Gov. LePage wants the proposal to ax the income tax to be put to a public vote. Let’s do him one better.

The Heritage Foundation and the American Legislative Exchange Council promote the identical tax policy. The sophomoric book “An Inquiry into the Nature and Causes of the Wealth of States” attempts to justify their tax policies.

The ballot question must make it clear that by eliminating the income tax the cost of government, whether it is big or small, will be funded by higher and expanded sales and excise taxes, and higher property taxes.

Additionally, there should be a companion vote to expand the income tax by creating four new tax brackets and rates as follows: the top 2 percent of income earners, the top 1.5 percent, the top 1 percent and the top 0.5 percent.

This progressive income-tax system is fair and equitable because it balances taxes based upon consumption (sales), which often includes the necessities of life, with wealth.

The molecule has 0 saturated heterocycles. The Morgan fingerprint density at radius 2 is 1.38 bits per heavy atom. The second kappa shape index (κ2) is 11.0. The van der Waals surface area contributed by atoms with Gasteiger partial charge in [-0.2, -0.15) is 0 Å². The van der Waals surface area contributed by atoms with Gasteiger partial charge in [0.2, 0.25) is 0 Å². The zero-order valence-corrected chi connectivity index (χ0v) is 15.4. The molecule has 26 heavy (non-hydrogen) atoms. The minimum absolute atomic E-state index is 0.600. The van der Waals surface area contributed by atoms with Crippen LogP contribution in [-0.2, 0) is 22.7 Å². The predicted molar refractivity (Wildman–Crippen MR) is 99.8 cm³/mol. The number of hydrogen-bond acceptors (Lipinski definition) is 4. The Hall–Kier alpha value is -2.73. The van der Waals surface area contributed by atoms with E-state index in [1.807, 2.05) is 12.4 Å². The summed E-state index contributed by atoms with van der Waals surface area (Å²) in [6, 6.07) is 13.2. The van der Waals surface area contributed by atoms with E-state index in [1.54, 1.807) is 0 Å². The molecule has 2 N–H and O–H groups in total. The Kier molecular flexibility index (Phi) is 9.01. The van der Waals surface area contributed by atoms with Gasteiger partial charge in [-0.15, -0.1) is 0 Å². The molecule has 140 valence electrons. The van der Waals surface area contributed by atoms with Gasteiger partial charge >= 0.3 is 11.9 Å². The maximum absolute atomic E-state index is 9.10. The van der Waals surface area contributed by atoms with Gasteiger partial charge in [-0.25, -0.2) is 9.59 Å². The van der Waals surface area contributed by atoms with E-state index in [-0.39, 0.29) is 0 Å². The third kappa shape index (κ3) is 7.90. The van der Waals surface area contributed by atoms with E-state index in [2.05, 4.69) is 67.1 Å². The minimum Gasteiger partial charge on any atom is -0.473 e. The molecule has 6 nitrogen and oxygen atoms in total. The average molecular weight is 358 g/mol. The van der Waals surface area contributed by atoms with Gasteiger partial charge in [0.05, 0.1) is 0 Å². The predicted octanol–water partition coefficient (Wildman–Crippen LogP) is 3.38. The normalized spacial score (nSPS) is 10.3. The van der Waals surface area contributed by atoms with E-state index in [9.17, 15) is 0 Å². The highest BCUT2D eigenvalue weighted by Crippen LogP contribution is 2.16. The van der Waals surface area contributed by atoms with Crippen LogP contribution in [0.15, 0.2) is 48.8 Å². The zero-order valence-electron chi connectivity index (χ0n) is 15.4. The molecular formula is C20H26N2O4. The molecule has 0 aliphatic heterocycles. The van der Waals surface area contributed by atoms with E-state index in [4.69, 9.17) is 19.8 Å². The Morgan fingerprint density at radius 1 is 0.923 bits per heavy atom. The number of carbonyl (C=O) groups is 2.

To say that an increased tax of 1 percent or 2 percent is a redistribution of wealth or that it will send a successful business packing off to Texas is ludicrous.

Maine must invest in creating an affordably educated and trained workforce; building an infrastructure of bridges, roads, Internet and digital networks to market and sell goods; and ensuring dependable health services and decent housing to attract businesses.

The promise of prosperity because of no income tax is a half-truth; only the wealthy benefit. The unemployment rates and the percentage of medically uninsured in five of the nine no-income-tax states are among the highest in the U.S. In four no-income-tax states, child poverty is very high, ranging from 23 percent to 27 percent.

It is time to put both measures to a vote.

Michael Westcott